Milkman

by Anna Burns

The phrase, “girl coming of age in a war-zone,” does not appear on Milkman’s book jacket. Too catchy. Too wry. Too glib. A Man Booker Prize winner, Anna Burns’ novel resists such efforts to sum it up in a few words. Many reviewers reach instead for the high concepts and political/feminist issues at stake. Others admire the fluid narration, both gritty and buoyant. Milkman is set in a war zone. It is a coming-of-age story full of awakenings in the face of the crimes of history with their malingering cult of violence. But that’s the least of what it is.

In an anonymous district, where neighbors are known not by their names but by their associations, a rumor arises. Middle Sister figures in the gossip of the local pious women (including her mother) when First Brother-In-Law spreads a story of her involvement with Milkman, a prominent paramilitary. When every sprawling household has suffered losses, where every Ma is bereaved and every neighbor mistrusted, Burns brings out a resonant story of many layers.

Middle Sister knows

the gory details, but

will not let herself know.

She sees only what

she cannot help seeing.

While speaking to the crushing realities of generations scarred by forces greater than themselves, Milkman never dwells on the graphic, the wrenching, the obscene. Middle Sister knows the gory details but will not let herself know. She sees only what she cannot help seeing. These extremes hover on the periphery of Burns’ novel, descended from the greats of 20th century Irish literature and drama. It can be no accident that the litterateurs whose classroom affords a glimpse of sunset to Middle Sister’s French class have vacated it to attend J.M. Synge’s Playboy of the Western World.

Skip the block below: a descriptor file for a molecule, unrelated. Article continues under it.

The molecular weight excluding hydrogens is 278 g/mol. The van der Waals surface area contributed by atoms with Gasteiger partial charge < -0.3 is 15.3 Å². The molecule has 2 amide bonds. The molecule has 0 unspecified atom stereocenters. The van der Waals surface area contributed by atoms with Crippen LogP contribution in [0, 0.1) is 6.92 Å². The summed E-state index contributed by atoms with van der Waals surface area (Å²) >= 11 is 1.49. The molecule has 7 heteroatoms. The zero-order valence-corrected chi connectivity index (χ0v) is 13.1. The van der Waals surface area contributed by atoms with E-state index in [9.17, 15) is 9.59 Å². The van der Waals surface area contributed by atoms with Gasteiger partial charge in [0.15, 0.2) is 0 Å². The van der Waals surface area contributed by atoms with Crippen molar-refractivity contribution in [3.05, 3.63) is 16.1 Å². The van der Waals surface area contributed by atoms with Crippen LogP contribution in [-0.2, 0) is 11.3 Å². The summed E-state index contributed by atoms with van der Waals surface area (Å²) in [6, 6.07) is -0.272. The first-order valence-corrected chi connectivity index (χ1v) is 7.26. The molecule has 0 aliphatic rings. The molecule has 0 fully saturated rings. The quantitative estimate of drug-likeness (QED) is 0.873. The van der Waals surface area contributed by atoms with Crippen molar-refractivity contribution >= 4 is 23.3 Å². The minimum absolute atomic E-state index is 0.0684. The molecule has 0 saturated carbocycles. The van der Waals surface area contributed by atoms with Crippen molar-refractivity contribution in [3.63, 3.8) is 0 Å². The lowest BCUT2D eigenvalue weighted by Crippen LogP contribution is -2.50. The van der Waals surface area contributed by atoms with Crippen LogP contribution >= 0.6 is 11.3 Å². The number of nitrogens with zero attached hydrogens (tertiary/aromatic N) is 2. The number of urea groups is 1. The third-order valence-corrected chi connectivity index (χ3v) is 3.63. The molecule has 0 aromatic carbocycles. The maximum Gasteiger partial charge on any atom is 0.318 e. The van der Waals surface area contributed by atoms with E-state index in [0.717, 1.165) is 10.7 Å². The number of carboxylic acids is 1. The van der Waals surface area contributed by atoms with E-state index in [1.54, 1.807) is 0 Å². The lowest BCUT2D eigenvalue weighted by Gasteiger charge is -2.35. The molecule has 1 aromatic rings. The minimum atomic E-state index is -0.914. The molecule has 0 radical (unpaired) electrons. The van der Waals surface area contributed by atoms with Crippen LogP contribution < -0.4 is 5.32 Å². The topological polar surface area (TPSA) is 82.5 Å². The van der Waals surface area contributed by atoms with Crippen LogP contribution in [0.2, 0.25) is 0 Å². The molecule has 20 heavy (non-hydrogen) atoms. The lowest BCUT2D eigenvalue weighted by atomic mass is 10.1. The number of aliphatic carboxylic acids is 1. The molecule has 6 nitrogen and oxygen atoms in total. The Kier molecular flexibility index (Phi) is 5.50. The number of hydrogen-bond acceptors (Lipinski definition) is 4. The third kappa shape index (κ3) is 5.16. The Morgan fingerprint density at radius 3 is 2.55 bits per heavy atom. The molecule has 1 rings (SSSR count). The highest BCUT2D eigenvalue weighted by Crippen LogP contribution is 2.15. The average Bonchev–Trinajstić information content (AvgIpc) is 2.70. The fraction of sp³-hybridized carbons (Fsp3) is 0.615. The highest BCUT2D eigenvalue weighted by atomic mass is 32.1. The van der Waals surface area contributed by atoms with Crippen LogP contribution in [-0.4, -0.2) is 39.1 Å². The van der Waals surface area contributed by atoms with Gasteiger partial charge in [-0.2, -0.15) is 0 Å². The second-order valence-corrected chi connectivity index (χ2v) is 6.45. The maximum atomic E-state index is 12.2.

Burns makes use of her rich literary heritage. The misdirected energies, disappointed dreams, and wrong spouses that surround Middle Sister walk from the pages of decades of modern Irish writers and poets. Young love is thwarted, babies come too soon. There’s the poison of drink, too, and over everything looms the church, domineering despite its increasing irrelevance.

Milkman shows that the root of political malice is absolutism, of knowing exactly what is right, exactly what will happen, and exactly what consequences ensue from breaking ranks. This message resounds in current Western discourse. There is a word of warning here and an insight into the ripple effects felt by generations to come who will live with what we do today. But, as so many have noted, not without joy. With the hope of a human spirit bowed but unbroken, Milkman is a triumph.

Reviewed, 28 January 2022

2 Comments

  1. deebee1979 says:

    Excellent review of a breathtaking master work.

    Like

  2. Deb Mehegan says:

    Yes, this is a very well written and helpful review of a book that I found a very challenging read. I shared it with my book group in hopes that it would assist them in their upcoming discussion of the book. Good job!!

    Like

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